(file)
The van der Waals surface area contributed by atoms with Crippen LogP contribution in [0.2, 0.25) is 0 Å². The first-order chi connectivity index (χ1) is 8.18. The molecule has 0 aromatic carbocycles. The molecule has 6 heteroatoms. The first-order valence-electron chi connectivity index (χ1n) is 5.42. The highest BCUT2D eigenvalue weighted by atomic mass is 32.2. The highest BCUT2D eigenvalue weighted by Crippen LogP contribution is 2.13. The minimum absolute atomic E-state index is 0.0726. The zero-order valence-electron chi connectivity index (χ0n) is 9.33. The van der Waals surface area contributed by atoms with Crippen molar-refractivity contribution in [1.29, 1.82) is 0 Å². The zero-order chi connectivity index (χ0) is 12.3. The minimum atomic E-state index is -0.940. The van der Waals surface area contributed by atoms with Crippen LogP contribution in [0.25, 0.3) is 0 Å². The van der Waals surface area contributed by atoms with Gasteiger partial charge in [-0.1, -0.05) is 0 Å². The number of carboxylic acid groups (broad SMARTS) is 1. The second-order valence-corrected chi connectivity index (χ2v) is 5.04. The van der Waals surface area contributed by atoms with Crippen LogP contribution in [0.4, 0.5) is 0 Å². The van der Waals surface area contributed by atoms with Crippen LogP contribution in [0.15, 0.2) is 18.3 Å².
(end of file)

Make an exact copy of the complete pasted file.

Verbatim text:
The van der Waals surface area contributed by atoms with Crippen LogP contribution in [0.2, 0.25) is 0 Å². The first-order chi connectivity index (χ1) is 8.18. The molecule has 0 aromatic carbocycles. The molecule has 6 heteroatoms. The first-order valence-electron chi connectivity index (χ1n) is 5.42. The highest BCUT2D eigenvalue weighted by atomic mass is 32.2. The highest BCUT2D eigenvalue weighted by Crippen LogP contribution is 2.13. The minimum absolute atomic E-state index is 0.0726. The zero-order valence-electron chi connectivity index (χ0n) is 9.33. The van der Waals surface area contributed by atoms with Crippen molar-refractivity contribution in [1.29, 1.82) is 0 Å². The zero-order chi connectivity index (χ0) is 12.3. The minimum atomic E-state index is -0.940. The van der Waals surface area contributed by atoms with Crippen LogP contribution in [0.25, 0.3) is 0 Å². The van der Waals surface area contributed by atoms with Gasteiger partial charge in [-0.1, -0.05) is 0 Å². The number of carboxylic acid groups (broad SMARTS) is 1. The second-order valence-corrected chi connectivity index (χ2v) is 5.04. The van der Waals surface area contributed by atoms with Crippen LogP contribution in [0.4, 0.5) is 0 Å². The van der Waals surface area contributed by atoms with Crippen LogP contribution in [0.15, 0.2) is 18.3 Å².